Justine or the Misfortunes of Virtue; Juliette

From Censorpedia

Date: 1791, 1929, 1948, 1955, 1962

Region: Europe North America

Subject: Explicit Sexuality Nudity

Medium: Literature


Artist: D.A.F. Marquis de Sade (1740-1814)

Confronting Bodies: French authorities, U.S. Customs, The Church, British Customs

Dates of Action: 1791, 1929, 1948, 1955, 1962

Location: France, United States, Italy, England

Description of Artwork: Justine or the Misfortunes of Virtue, (1791) and Juliette, (1798): Play and novel with sexually graphic images and ideas.

The Incident: 1791, France: The authorities doggedly suppressed Justine or the Misfortunes of Virtue and later, Juliette. 1955, Paris, France: A complete edition of the works of Sade in 26 volumes, begun in 1947, completed in 1954 came to the attention of the Commission Consultative, which under a decree of 1940, was empowered to advise the Minister of Justice to initiate prosecutions.

Results of Incident: 1791, France: The Marquis spent much of his life in prison. Grandmothers, misled by the title, are said to have given Justine or the Misfortunes of Virtue to their frivolous granddaughters to read as an object lesson. 1929, United States: L'Oeuvre du Marquis de Sade, from which the term "sadism" was derived, remained on the list of prohibited Customs importations, although pirated editions circulated surreptitiously within the barrier.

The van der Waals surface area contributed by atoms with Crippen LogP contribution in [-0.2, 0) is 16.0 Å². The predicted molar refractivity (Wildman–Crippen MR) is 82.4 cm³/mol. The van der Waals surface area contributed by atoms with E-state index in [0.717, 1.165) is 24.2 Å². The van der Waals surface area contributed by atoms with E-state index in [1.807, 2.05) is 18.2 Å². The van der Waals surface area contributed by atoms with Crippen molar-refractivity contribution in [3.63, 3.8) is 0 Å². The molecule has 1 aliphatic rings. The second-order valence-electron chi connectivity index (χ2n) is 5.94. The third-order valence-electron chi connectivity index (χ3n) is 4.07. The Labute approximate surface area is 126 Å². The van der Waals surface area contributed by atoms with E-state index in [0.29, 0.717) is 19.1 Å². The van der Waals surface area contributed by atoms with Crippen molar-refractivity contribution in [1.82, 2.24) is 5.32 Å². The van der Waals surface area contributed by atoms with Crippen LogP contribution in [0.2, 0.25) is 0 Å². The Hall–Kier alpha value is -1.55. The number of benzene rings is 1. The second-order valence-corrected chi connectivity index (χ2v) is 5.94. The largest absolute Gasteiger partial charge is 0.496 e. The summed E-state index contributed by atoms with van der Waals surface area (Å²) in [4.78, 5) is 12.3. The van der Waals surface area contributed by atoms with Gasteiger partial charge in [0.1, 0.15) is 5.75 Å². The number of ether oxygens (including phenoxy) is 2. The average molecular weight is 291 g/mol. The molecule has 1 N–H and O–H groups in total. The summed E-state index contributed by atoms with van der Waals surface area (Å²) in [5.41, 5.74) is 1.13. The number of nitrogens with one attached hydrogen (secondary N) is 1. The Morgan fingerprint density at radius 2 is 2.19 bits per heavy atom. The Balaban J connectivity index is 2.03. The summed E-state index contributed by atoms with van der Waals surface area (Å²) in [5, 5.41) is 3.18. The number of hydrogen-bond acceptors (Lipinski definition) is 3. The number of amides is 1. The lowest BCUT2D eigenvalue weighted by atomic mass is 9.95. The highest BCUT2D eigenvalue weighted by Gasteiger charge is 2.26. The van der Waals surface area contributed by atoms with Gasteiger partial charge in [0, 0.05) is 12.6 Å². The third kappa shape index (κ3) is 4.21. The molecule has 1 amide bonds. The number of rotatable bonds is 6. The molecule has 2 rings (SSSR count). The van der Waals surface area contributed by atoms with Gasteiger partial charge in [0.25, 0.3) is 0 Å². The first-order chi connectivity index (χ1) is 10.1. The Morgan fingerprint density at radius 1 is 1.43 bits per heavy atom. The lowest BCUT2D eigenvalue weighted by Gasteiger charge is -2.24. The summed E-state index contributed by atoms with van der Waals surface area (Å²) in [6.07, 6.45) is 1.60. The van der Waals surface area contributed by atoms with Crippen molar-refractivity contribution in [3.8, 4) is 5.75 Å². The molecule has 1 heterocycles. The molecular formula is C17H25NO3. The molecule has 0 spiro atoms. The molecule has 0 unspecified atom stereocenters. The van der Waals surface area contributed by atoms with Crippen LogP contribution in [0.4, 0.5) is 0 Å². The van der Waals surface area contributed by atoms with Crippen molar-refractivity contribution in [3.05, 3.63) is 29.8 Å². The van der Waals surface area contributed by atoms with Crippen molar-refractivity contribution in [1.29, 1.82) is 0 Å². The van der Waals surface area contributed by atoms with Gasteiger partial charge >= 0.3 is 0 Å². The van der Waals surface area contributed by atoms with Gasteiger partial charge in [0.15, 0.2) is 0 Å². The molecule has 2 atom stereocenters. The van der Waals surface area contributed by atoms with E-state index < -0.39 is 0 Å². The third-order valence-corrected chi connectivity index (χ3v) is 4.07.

1948, Italy: Books still listed on the Index.

1955,Paris, France: Despite such notable witnesses for the defense as Jean Cocteau, the publishers were fined and the books ordered destroyed, although most of them had long since been sold.

1962, London, England: Justine or the Misfortunes of Virtue seized by British Customs.

1965, United States: Many of the suppressed works published openly.

Source: Banned Books 387 B.C. to 1978 A.D., by Anne Lyon Haight, and Chandler B. Grannis, R.R. Bowker Co, 1978.